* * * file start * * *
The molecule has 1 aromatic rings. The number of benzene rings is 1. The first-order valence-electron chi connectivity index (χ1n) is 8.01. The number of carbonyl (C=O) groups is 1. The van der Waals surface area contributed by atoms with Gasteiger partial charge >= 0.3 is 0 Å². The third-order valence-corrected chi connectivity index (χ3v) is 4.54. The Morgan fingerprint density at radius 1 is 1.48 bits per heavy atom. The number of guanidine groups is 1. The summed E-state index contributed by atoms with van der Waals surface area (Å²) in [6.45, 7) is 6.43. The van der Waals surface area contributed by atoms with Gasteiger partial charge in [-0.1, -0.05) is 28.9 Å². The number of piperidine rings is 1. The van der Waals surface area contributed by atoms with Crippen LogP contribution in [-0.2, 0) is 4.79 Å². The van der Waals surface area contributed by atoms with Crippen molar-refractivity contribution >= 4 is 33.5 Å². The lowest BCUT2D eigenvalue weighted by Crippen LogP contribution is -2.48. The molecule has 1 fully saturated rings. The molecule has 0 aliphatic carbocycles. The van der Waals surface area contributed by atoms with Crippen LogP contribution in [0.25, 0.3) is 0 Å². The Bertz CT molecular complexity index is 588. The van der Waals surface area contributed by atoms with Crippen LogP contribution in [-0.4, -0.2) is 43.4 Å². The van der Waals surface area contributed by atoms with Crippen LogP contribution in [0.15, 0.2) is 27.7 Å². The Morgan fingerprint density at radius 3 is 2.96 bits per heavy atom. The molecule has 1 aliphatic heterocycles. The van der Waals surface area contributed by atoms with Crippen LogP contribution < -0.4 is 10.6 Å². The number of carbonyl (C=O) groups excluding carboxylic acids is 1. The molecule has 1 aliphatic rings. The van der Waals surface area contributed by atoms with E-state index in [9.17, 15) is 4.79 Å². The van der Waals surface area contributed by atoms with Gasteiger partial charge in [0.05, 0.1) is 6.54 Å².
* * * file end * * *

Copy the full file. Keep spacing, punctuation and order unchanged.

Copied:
The molecule has 1 aromatic rings. The number of benzene rings is 1. The first-order valence-electron chi connectivity index (χ1n) is 8.01. The number of carbonyl (C=O) groups is 1. The van der Waals surface area contributed by atoms with Gasteiger partial charge >= 0.3 is 0 Å². The third-order valence-corrected chi connectivity index (χ3v) is 4.54. The Morgan fingerprint density at radius 1 is 1.48 bits per heavy atom. The number of guanidine groups is 1. The summed E-state index contributed by atoms with van der Waals surface area (Å²) in [6.45, 7) is 6.43. The van der Waals surface area contributed by atoms with Gasteiger partial charge in [-0.1, -0.05) is 28.9 Å². The number of piperidine rings is 1. The van der Waals surface area contributed by atoms with Crippen LogP contribution in [-0.2, 0) is 4.79 Å². The van der Waals surface area contributed by atoms with Crippen molar-refractivity contribution >= 4 is 33.5 Å². The lowest BCUT2D eigenvalue weighted by Crippen LogP contribution is -2.48. The molecule has 1 fully saturated rings. The molecule has 0 aliphatic carbocycles. The van der Waals surface area contributed by atoms with Crippen LogP contribution in [0.25, 0.3) is 0 Å². The Bertz CT molecular complexity index is 588. The van der Waals surface area contributed by atoms with Crippen LogP contribution in [-0.4, -0.2) is 43.4 Å². The van der Waals surface area contributed by atoms with Crippen LogP contribution in [0.15, 0.2) is 27.7 Å². The Morgan fingerprint density at radius 3 is 2.96 bits per heavy atom. The molecule has 1 aliphatic heterocycles. The van der Waals surface area contributed by atoms with Crippen LogP contribution < -0.4 is 10.6 Å². The number of carbonyl (C=O) groups excluding carboxylic acids is 1. The molecule has 1 aliphatic rings. The van der Waals surface area contributed by atoms with E-state index in [9.17, 15) is 4.79 Å². The van der Waals surface area contributed by atoms with Gasteiger partial charge in [0.05, 0.1) is 6.54 Å².